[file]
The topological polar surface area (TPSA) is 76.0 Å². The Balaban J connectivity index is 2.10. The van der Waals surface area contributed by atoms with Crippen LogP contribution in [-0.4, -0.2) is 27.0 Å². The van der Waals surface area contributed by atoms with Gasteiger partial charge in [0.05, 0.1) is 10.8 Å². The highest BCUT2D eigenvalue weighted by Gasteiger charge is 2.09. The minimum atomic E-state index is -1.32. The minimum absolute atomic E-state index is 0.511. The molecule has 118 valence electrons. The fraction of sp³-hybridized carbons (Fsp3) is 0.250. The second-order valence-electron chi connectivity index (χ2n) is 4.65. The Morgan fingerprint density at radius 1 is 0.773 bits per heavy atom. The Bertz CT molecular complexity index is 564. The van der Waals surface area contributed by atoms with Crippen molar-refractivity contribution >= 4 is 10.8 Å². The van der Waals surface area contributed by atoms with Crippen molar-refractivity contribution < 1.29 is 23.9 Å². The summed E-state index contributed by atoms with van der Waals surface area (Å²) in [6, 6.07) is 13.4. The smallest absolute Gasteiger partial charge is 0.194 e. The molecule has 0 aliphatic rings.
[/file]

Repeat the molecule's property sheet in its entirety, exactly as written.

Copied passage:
The topological polar surface area (TPSA) is 76.0 Å². The Balaban J connectivity index is 2.10. The van der Waals surface area contributed by atoms with Crippen LogP contribution in [-0.4, -0.2) is 27.0 Å². The van der Waals surface area contributed by atoms with Gasteiger partial charge in [0.05, 0.1) is 10.8 Å². The highest BCUT2D eigenvalue weighted by Gasteiger charge is 2.09. The minimum atomic E-state index is -1.32. The minimum absolute atomic E-state index is 0.511. The molecule has 118 valence electrons. The fraction of sp³-hybridized carbons (Fsp3) is 0.250. The second-order valence-electron chi connectivity index (χ2n) is 4.65. The Morgan fingerprint density at radius 1 is 0.773 bits per heavy atom. The Bertz CT molecular complexity index is 564. The van der Waals surface area contributed by atoms with Crippen molar-refractivity contribution >= 4 is 10.8 Å². The van der Waals surface area contributed by atoms with Crippen molar-refractivity contribution < 1.29 is 23.9 Å². The summed E-state index contributed by atoms with van der Waals surface area (Å²) in [6, 6.07) is 13.4. The smallest absolute Gasteiger partial charge is 0.194 e. The molecule has 0 aliphatic rings.